Here is a summary of current scientific news.
Greenland’s isolated polar bear population adapts to climate change
An isolated population of polar bears in Greenland have ably adapted to the decline of the sea ice on which they depend as a sealing platform, offering a glimmer of hope for this species in at least some places of global warming. Arctic. This population of several hundred bears, inhabiting part of the southeast coast of Greenland in the Denmark Strait, survived with only brief access to the ice formed from frozen seawater by instead hunting chunks of freshwater ice breaking away from the massive Greenland Ice Sheet, researchers said on Thursday.
US issues new warnings about ‘eternal chemicals’ in drinking water
The US Environmental Protection Agency on Wednesday issued new warnings for man-made pollutants in drinking water known as ‘eternal chemicals’, saying the toxins can still be harmful even at such low levels they are not detectable. The family of toxic chemicals known as per- and polyfluoroalkyl substances, or PFAS, have been used for decades in household products such as nonstick cookware, stain and water-resistant textiles, and in fire-fighting foams and industrial products.
Prior infection plus 3 doses of vaccine is better than Omicron; neurological symptoms of COVID can last for months
Here is a summary of some recent studies on COVID-19. They include research that deserves further study to corroborate the findings and that has not yet been certified by peer review. Vaccination plus prior COVID best protects against Omicron
Ancient DNA Solves the Mystery About the Origin of the Medieval Black Death
Ancient DNA from bubonic plague victims buried in cemeteries on the ancient Silk Road trade route in Central Asia has helped solve a lingering mystery, identifying a region in northern Kyrgyzstan as the starting point of the black plague that killed tens of millions of people in the mid-14th century.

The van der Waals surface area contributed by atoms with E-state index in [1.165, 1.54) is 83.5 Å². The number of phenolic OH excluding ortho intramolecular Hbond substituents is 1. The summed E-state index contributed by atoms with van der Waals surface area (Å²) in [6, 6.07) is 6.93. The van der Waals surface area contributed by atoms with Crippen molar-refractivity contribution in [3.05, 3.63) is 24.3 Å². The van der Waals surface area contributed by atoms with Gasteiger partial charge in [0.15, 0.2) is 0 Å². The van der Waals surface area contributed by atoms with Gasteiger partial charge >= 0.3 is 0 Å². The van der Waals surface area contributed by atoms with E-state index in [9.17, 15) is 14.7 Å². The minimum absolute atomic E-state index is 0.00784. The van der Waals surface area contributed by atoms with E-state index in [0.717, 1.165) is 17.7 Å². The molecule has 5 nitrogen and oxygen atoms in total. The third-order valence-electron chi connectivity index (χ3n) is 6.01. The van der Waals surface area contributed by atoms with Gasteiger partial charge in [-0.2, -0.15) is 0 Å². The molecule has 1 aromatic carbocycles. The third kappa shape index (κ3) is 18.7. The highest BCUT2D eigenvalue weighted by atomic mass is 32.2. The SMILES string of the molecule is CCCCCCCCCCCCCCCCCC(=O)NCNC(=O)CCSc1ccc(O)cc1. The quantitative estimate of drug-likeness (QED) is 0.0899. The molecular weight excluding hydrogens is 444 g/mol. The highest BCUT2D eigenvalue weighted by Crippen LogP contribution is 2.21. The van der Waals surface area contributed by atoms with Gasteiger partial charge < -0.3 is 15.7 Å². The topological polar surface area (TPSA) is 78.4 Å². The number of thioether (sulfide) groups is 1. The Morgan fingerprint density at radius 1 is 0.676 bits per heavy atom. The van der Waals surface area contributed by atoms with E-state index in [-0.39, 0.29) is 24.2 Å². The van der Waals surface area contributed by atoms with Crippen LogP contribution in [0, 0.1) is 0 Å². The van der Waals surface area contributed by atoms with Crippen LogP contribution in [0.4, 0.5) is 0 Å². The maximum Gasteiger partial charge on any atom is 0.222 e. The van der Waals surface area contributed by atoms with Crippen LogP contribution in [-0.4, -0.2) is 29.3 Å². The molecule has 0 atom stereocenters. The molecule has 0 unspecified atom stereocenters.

Researchers said on Wednesday they had recovered ancient DNA traces of the plague bacterium Yersinia pestis from the teeth of three women buried at a medieval Nestorian Christian community in the Chu Valley near Lake Issyk Kul in the foothills of the mountains. of the Tian Shan who perished in 1338-1339. . The first documented deaths elsewhere in the pandemic date back to 1346.
In Tarantula Nebula, a breathtaking view of the birth of stars
Astronomers have peered into a teeming stellar nursery in the Tarantula Nebula – a colossal cloud of gas and dust next to our galaxy – gaining a new understanding of the dynamics of star formation while getting a dazzling picture of the cosmos. The researchers said Wednesday their observations offer insight into the interplay between the irresistible force of gravity that drives star formation and the huge amounts of energy young massive stars inject into their nearby environments that could inhibit stellar birth. .
(This story has not been edited by the Devdiscourse team and is auto-generated from a syndicated feed.)